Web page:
Dr. Daniela Vasile, Director of Learning at Avenor College, is a professional in education with over 20 years of international experience, both as a math teacher and in management positions. We invite you to learn more about her passion for excellence in education and use of technology, how the cultural differences she encountered changed her perspective, both professionally and personally, her decision to return home and her love for the sea.
Daniela talked to Ioana, a 12th grade student at Avenor International High School, the initiator of the series of interviews dedicated to the passions and talents of the members of the Avenor community.
Ioana: Tell us a couple of words about Daniela Vasile. How would you introduce yourself?
Daniela Vasile: I love what I do. I really enjoy teaching; I take pride in the relationship that I develop over the years with students. I like meeting them after they’ve graduated and notice that they have become happy and fulfilled people, contributing to their community and beyond, to society. That’s what matters most in life, belonging that leads to fulfillment that, in turn, leads to happiness.
On a personal note, I have a family that I am very proud of. My husband and I have been happily married for 33 years. We have two children. My daughter studied psychology at The University of Oxford.She also got her Master’s degree, and now she works in the UK. My son is studying Economics and Mathematics at The New York University in Abu Dhabi. He leads the university debating and Model United Nations teams. The most important thing is not where they attended college, but that they are driven by healthy values and principles.
Ioana: Where does the passion for the subjects you teach come from (Statistics and Maths)? ?
Daniela Vasile: I think it highly depends on the teacher, perhaps even more so in Mathematics than in other subjects, because Mathematics is a subject where you need a strong foundation to build upon. The passion seems to have originated from my primary teacher, who taught us how to think logically and who was a great educator. During summer holidays, I remember spending time at her house. She had these small chairs which she arranged in her backyard as we studied mathematics and observed the plants grow in her garden. In the summer, she was always surrounded by children.
After that, I was lucky to have very good teachers, both in middle school and high school, and thus this passion grew, because they revealed to me the beauty of mathematics. Just as important is the fact that my mother is a teacher, an exceptional teacher. She was my Romanian language teacher for 4 years, in middle school. She is a role model, both as a teacher and as a human being.
Ioana: I know you’ve also taught in foreign countries. What cultural challenges did you encounter in each of these?
Daniela Vasile: The main difference is in mentality. I have taught in European countries, and the mentality didn’t differ. However, when I went to Asia, it truly was a cultural shock! I was walking down the street and I couldn’t comprehend what drove their actions! Perhaps the biggest shock was to understand that, there, a rule is followed by everyone. That’s certainly a difference! The Asian societies are less individualistic than ours. Back in 2009, when I moved to Hong Kong, I saw occasionally people on the street or few students in the school wearing masks (yes, the same as we wear now). It took me a while to understand that they don’t wear masks to protect themselves from others, but they wear them when they get a cold, to protect others from them.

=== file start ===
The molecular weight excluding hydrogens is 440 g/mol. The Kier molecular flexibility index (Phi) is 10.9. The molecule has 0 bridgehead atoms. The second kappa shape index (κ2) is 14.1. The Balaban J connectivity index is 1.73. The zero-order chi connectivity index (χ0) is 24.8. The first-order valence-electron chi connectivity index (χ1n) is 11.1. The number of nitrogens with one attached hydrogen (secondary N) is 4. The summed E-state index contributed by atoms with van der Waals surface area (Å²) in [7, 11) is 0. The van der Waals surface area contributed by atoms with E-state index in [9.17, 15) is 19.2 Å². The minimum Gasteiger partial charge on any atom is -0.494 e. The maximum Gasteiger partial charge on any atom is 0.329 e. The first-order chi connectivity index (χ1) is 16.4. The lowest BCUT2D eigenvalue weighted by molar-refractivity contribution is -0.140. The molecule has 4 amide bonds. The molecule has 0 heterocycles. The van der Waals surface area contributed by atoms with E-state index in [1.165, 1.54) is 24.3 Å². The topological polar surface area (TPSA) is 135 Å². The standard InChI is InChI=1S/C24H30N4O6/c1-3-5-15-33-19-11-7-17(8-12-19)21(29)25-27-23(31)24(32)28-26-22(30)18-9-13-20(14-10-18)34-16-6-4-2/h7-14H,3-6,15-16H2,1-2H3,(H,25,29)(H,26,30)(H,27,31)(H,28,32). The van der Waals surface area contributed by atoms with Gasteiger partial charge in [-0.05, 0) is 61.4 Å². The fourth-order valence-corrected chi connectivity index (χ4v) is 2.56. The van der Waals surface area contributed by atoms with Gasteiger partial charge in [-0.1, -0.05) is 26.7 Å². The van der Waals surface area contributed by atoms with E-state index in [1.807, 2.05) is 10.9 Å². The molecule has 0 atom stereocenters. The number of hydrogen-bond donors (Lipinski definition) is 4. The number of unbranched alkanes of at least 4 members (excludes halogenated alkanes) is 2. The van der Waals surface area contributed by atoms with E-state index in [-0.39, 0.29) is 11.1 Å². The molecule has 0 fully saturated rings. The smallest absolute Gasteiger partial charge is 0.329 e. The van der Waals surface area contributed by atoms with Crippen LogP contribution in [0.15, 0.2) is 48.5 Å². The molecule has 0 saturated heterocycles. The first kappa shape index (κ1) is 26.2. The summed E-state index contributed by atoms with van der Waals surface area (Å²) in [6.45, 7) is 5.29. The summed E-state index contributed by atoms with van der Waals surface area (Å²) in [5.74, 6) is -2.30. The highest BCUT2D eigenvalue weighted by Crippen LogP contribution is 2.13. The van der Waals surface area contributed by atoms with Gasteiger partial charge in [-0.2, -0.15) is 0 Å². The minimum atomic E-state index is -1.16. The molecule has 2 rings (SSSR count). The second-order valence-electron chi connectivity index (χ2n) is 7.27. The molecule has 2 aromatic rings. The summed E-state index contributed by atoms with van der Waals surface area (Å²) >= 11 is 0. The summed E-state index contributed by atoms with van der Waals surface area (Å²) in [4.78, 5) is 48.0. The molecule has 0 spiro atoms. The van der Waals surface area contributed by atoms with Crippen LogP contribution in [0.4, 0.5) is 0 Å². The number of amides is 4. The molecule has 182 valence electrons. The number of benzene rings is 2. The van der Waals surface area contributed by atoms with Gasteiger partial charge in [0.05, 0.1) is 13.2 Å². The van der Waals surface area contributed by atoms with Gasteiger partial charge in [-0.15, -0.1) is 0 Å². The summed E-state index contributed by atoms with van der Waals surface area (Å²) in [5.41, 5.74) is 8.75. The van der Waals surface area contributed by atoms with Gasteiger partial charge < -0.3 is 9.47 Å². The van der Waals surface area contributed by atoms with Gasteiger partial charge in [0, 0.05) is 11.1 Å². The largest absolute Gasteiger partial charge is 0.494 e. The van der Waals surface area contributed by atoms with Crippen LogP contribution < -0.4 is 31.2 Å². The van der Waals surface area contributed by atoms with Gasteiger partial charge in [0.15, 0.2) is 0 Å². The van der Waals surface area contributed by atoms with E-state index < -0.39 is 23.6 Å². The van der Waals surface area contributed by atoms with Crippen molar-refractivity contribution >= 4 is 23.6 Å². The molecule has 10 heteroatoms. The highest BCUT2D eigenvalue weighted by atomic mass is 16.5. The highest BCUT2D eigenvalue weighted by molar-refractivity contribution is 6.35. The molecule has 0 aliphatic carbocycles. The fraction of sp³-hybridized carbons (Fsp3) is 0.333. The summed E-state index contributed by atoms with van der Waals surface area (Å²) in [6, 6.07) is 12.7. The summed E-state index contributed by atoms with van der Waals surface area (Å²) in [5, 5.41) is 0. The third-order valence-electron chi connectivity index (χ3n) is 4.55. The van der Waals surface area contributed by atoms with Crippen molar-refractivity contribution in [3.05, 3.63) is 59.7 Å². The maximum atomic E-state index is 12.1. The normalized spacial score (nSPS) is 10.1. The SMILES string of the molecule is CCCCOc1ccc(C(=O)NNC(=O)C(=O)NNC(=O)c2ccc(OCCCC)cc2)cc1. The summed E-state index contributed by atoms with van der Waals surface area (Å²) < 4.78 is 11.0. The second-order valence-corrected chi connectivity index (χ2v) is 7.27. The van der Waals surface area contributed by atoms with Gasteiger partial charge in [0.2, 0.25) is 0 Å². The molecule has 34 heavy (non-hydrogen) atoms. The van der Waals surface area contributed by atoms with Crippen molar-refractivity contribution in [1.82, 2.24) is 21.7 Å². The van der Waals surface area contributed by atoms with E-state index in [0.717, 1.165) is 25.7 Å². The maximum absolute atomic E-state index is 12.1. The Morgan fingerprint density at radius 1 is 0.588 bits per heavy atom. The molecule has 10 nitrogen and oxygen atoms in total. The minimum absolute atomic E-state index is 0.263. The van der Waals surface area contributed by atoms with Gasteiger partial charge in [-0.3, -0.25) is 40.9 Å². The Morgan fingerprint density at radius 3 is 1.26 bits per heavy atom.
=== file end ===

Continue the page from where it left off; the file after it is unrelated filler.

However, when I am thinking at the school level, students are the same here and there, all are exceptional people. We all live in a more than ever connected world, where borders between cultures fade. While maintaining our roots, we become at the same time more international. And this is what schools like Avenor and all schools where I worked before are similar.
I don’t necessarily think of my travels in terms of challenges I’ve encountered, but rather in terms of opportunities of learning new things and that’s very interesting.
Ioana: Please tell us about a memorable experience whilst teaching abroad, and one from Romania.
Daniela Vasile: I recall this impactful event from the Anglo American School of Moscowwhich actually happened in my very first month there. When I gave back the marked tests to 11th grade students,
As I handed them their work, I did exactly what my teachers in Romania did: I read the results out loud. I then proceeded to give to this one girl her test back. She scored 78%. When the lesson ended, the Korean girl approached me, extremely upset, and said, “Do you realize that you have ruined my social status?” I asked her what she meant by that. She explained to me how, in Korea, anything below 90% is considered a total failure. I then thought how normal calling results out loud was in the Romanian system! I reflected on that instance and I never do this anymore. Coming back home, at Avenor, when I gave back my first set of tests, I noticed that students share between them the scores. I like that here, at Avenor, there is no such fear of being judged by others. Instead, students are open to learn from each other and to learn together. It is a culture of respect and collaboration.
Ioana: Why did you choose Avenor College and how does your experience here compare to that in foreign countries?
Daniela Vasile: When I first decided to return home, because I had taught abroad for 20 years and I grew home-sick, I started scrolling through different schools’ websites. I liked the Avenor spirit, that I could feel just by looking through the website. I saw a school with well-defined values, giving students a broad experience – school is not about subjects only! I then looked in the media and on Facebook, and I reached the conclusion that Avenor was different from any other school in Romania – a school that matches perfectly my view on outstanding education. I wished to be part of this Avenor Adventure, of the Avenor Spirit and to contribute to the Avenor community. It was definitely a thoroughly researched decision, I didn’t just settle on the first school I came across. Finally, after seeing the spirit from the media, I had the pleasant surprise to come here and see that the spirit is alive. I really like the Avenor College community!
Ioana: How did you adapt here, after 20 years of teaching abroad?